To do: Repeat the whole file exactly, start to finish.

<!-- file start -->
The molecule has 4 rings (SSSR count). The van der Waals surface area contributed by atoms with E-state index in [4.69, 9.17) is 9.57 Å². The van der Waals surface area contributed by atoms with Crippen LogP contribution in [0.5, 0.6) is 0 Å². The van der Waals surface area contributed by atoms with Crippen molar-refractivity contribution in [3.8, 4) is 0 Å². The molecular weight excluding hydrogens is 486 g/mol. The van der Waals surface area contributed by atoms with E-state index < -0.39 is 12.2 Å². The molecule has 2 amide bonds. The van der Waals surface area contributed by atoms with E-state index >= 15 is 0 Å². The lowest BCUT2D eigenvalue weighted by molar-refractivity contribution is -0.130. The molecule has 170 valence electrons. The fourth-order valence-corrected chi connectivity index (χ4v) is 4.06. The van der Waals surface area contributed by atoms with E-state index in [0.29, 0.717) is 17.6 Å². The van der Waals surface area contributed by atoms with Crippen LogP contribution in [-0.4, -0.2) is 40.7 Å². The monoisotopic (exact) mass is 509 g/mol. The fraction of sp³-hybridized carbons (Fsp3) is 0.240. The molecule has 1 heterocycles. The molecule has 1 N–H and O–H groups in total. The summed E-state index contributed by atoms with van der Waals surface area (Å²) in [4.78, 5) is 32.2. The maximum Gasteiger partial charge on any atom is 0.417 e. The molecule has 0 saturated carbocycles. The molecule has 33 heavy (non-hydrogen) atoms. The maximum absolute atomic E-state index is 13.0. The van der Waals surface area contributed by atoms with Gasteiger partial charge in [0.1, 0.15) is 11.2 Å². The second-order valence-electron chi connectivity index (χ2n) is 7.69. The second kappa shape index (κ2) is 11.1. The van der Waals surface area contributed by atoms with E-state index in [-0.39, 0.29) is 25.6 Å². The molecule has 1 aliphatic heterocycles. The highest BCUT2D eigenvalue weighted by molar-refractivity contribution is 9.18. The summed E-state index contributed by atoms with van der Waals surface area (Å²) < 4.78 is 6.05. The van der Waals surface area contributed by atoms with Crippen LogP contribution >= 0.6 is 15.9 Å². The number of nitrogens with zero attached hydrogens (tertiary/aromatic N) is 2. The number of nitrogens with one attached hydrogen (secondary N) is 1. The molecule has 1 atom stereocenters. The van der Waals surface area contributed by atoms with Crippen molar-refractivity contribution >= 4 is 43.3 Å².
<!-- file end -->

The molecule has 4 rings (SSSR count). The van der Waals surface area contributed by atoms with E-state index in [4.69, 9.17) is 9.57 Å². The van der Waals surface area contributed by atoms with Crippen LogP contribution in [0.5, 0.6) is 0 Å². The van der Waals surface area contributed by atoms with Crippen molar-refractivity contribution in [3.8, 4) is 0 Å². The molecular weight excluding hydrogens is 486 g/mol. The van der Waals surface area contributed by atoms with E-state index < -0.39 is 12.2 Å². The molecule has 2 amide bonds. The van der Waals surface area contributed by atoms with E-state index >= 15 is 0 Å². The lowest BCUT2D eigenvalue weighted by molar-refractivity contribution is -0.130. The molecule has 170 valence electrons. The fourth-order valence-corrected chi connectivity index (χ4v) is 4.06. The van der Waals surface area contributed by atoms with E-state index in [0.29, 0.717) is 17.6 Å². The van der Waals surface area contributed by atoms with Crippen LogP contribution in [-0.4, -0.2) is 40.7 Å². The monoisotopic (exact) mass is 509 g/mol. The fraction of sp³-hybridized carbons (Fsp3) is 0.240. The molecule has 1 heterocycles. The molecule has 1 N–H and O–H groups in total. The summed E-state index contributed by atoms with van der Waals surface area (Å²) in [4.78, 5) is 32.2. The maximum Gasteiger partial charge on any atom is 0.417 e. The molecule has 0 saturated carbocycles. The molecule has 33 heavy (non-hydrogen) atoms. The maximum absolute atomic E-state index is 13.0. The van der Waals surface area contributed by atoms with Gasteiger partial charge in [0.1, 0.15) is 11.2 Å². The second-order valence-electron chi connectivity index (χ2n) is 7.69. The second kappa shape index (κ2) is 11.1. The van der Waals surface area contributed by atoms with E-state index in [-0.39, 0.29) is 25.6 Å². The molecule has 1 aliphatic heterocycles. The highest BCUT2D eigenvalue weighted by molar-refractivity contribution is 9.18. The summed E-state index contributed by atoms with van der Waals surface area (Å²) < 4.78 is 6.05. The van der Waals surface area contributed by atoms with Crippen LogP contribution >= 0.6 is 15.9 Å². The number of nitrogens with zero attached hydrogens (tertiary/aromatic N) is 2. The number of nitrogens with one attached hydrogen (secondary N) is 1. The molecule has 1 atom stereocenters. The van der Waals surface area contributed by atoms with Crippen molar-refractivity contribution >= 4 is 43.3 Å².